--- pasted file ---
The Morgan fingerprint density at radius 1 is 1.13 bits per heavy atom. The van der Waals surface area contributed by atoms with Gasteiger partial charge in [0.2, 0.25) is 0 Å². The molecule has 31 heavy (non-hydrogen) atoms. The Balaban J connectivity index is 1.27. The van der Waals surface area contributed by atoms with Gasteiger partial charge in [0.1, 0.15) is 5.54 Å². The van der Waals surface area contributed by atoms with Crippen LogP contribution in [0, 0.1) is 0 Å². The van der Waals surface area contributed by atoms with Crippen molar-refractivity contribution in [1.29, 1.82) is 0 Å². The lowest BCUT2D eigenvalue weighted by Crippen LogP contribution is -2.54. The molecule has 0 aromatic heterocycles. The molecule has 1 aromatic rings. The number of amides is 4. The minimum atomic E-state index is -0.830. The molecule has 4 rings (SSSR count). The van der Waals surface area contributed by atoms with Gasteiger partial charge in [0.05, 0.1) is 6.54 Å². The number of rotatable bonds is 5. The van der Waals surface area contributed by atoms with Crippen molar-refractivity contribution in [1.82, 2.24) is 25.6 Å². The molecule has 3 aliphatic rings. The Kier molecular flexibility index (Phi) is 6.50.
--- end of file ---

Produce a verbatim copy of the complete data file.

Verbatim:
The Morgan fingerprint density at radius 1 is 1.13 bits per heavy atom. The van der Waals surface area contributed by atoms with Gasteiger partial charge in [0.2, 0.25) is 0 Å². The molecule has 31 heavy (non-hydrogen) atoms. The Balaban J connectivity index is 1.27. The van der Waals surface area contributed by atoms with Gasteiger partial charge in [0.1, 0.15) is 5.54 Å². The van der Waals surface area contributed by atoms with Crippen LogP contribution in [0, 0.1) is 0 Å². The van der Waals surface area contributed by atoms with Crippen molar-refractivity contribution in [1.29, 1.82) is 0 Å². The lowest BCUT2D eigenvalue weighted by Crippen LogP contribution is -2.54. The molecule has 0 aromatic heterocycles. The molecule has 1 aromatic rings. The number of amides is 4. The minimum atomic E-state index is -0.830. The molecule has 4 rings (SSSR count). The van der Waals surface area contributed by atoms with Gasteiger partial charge in [0.05, 0.1) is 6.54 Å². The number of rotatable bonds is 5. The van der Waals surface area contributed by atoms with Crippen molar-refractivity contribution in [1.82, 2.24) is 25.6 Å². The molecule has 3 aliphatic rings. The Kier molecular flexibility index (Phi) is 6.50.